While the Chapter 4 was clearly a statement of L'Engle's theology, Chapter 5 showcases her understanding of science. She wrote 'A Wrinkle in Time' while studying Einstein's theory of relativity, which unites space and time in a single space-time continuum like a fabric. This notion appears in the book when, in demonstrating how the group will travel through space-time, Mrs. Whatsit assembles the fabric of her skirt.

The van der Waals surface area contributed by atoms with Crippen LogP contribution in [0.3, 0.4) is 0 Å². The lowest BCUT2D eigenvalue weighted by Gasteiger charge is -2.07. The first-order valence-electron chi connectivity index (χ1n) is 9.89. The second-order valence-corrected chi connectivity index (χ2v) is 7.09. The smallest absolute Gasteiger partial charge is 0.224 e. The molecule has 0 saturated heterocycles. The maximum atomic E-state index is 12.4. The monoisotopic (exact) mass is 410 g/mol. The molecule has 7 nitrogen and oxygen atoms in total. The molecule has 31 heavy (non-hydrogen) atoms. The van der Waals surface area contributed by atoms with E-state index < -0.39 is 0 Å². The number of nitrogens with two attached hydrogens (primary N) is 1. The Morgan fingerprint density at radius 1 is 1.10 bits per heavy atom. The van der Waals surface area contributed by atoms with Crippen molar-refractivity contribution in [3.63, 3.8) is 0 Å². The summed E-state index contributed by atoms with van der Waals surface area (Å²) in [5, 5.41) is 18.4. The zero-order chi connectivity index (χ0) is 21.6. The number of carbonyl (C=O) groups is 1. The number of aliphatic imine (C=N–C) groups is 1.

The chapter also alludes to L'Engle's personal understanding of time, most clearly articulated in her autobiography 'A Circle of Quiet'. She describes two types of time: Chronos and Kairos. While Chronos is ordinary clock time, divided into hours, minutes, and seconds, Kairos is God's time, in which notions of past and present are inconsequential. When Meg expresses her fears that their mother will worry about her missing children, Mrs. Whatsit assures her that, due to certain properties of time, this will not happen. The children do not travel through linear time on their journey to rescue Mr. Murry. Their quest is circular, involving an escape from ordinary Chronos into the realm of Kairos and then returning to Chronos at a point prior to their departure. L'Engle's creative conception of time resembles the twin paradox and other notions that are a consequence of the theory of relativity. The author further develops the novel's ideas in the chapter and continues to present the reader with insights into Meg's character. Meg's desire to understand everything rationally comes to the fore again. When Mrs. Which lists the great warriors who fought against the Dark Thing, the children add to the list from their knowledge of great cultural and historical figures. Calvin and Charles name religious leaders, painters, poets, and musicians but Meg is able to list only mathematicians and scientists. Her invocation of Euclid and Copernicus reveals Meg's commitment to conquering the world through rational thinking. She has not yet fully accepted the idea of explanations that exceed our logical understanding. Meg is also reminded of the other lessons she has yet to learn. She must learn to be patient in spite of her desire to rescue her father immediately. Also, she must learn moderation and compromise. Indeed, this latter challenge, first verbalised in Mrs. Murry's advice that Meg seeks a "happy medium," and echoed by her twin brothers in Chapter 2, resounds in this chapter as a delightful play on words. Meg and her friends meet a jolly clairvoyant who is, in the most literal sense, a "happy medium." Though this is of course not what her mother had in mind, the medium is a playful realisation of Mrs. Murry's words and perhaps proves Mrs. Murry wiser than she knows. The meeting also serves to connect Meg back to thoughts of her mother and her mother's advice. Although Mrs. Murry cannot be with them, her words' abiding truth lingers with Meg comfortingly.